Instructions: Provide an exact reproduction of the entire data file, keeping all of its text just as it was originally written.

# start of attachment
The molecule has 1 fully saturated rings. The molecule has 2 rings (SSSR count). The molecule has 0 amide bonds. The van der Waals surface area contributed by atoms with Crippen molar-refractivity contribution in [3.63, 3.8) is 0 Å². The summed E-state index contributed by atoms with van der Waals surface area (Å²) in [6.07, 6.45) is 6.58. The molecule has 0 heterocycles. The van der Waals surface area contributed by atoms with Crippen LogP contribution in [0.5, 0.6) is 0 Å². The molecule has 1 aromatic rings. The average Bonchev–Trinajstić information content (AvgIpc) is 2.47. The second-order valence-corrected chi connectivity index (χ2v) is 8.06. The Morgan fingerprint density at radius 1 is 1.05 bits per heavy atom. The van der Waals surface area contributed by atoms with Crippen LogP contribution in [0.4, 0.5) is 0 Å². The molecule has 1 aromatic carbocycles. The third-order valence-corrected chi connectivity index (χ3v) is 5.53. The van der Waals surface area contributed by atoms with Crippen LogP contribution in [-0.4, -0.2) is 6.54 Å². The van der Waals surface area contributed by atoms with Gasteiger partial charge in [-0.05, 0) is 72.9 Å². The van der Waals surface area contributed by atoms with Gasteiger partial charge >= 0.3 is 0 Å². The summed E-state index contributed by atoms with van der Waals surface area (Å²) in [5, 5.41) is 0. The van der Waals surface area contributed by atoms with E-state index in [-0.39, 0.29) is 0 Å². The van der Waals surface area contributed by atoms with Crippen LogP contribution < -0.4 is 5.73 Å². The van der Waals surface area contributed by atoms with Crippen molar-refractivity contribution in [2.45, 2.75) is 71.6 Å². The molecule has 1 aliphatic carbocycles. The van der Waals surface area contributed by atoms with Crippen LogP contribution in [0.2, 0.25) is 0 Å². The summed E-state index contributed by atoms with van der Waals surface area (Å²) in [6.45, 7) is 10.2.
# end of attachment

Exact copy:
The molecule has 1 fully saturated rings. The molecule has 2 rings (SSSR count). The molecule has 0 amide bonds. The van der Waals surface area contributed by atoms with Crippen molar-refractivity contribution in [3.63, 3.8) is 0 Å². The summed E-state index contributed by atoms with van der Waals surface area (Å²) in [6.07, 6.45) is 6.58. The molecule has 0 heterocycles. The van der Waals surface area contributed by atoms with Crippen LogP contribution in [0.5, 0.6) is 0 Å². The molecule has 1 aromatic rings. The average Bonchev–Trinajstić information content (AvgIpc) is 2.47. The second-order valence-corrected chi connectivity index (χ2v) is 8.06. The Morgan fingerprint density at radius 1 is 1.05 bits per heavy atom. The van der Waals surface area contributed by atoms with Crippen LogP contribution in [0.4, 0.5) is 0 Å². The molecule has 1 aromatic carbocycles. The third-order valence-corrected chi connectivity index (χ3v) is 5.53. The van der Waals surface area contributed by atoms with Crippen LogP contribution in [-0.4, -0.2) is 6.54 Å². The van der Waals surface area contributed by atoms with Gasteiger partial charge in [-0.05, 0) is 72.9 Å². The van der Waals surface area contributed by atoms with Gasteiger partial charge >= 0.3 is 0 Å². The summed E-state index contributed by atoms with van der Waals surface area (Å²) in [5, 5.41) is 0. The van der Waals surface area contributed by atoms with E-state index in [-0.39, 0.29) is 0 Å². The van der Waals surface area contributed by atoms with Crippen LogP contribution < -0.4 is 5.73 Å². The van der Waals surface area contributed by atoms with Crippen molar-refractivity contribution in [2.45, 2.75) is 71.6 Å². The molecule has 1 aliphatic carbocycles. The van der Waals surface area contributed by atoms with Crippen LogP contribution in [0.2, 0.25) is 0 Å². The summed E-state index contributed by atoms with van der Waals surface area (Å²) in [6.45, 7) is 10.2.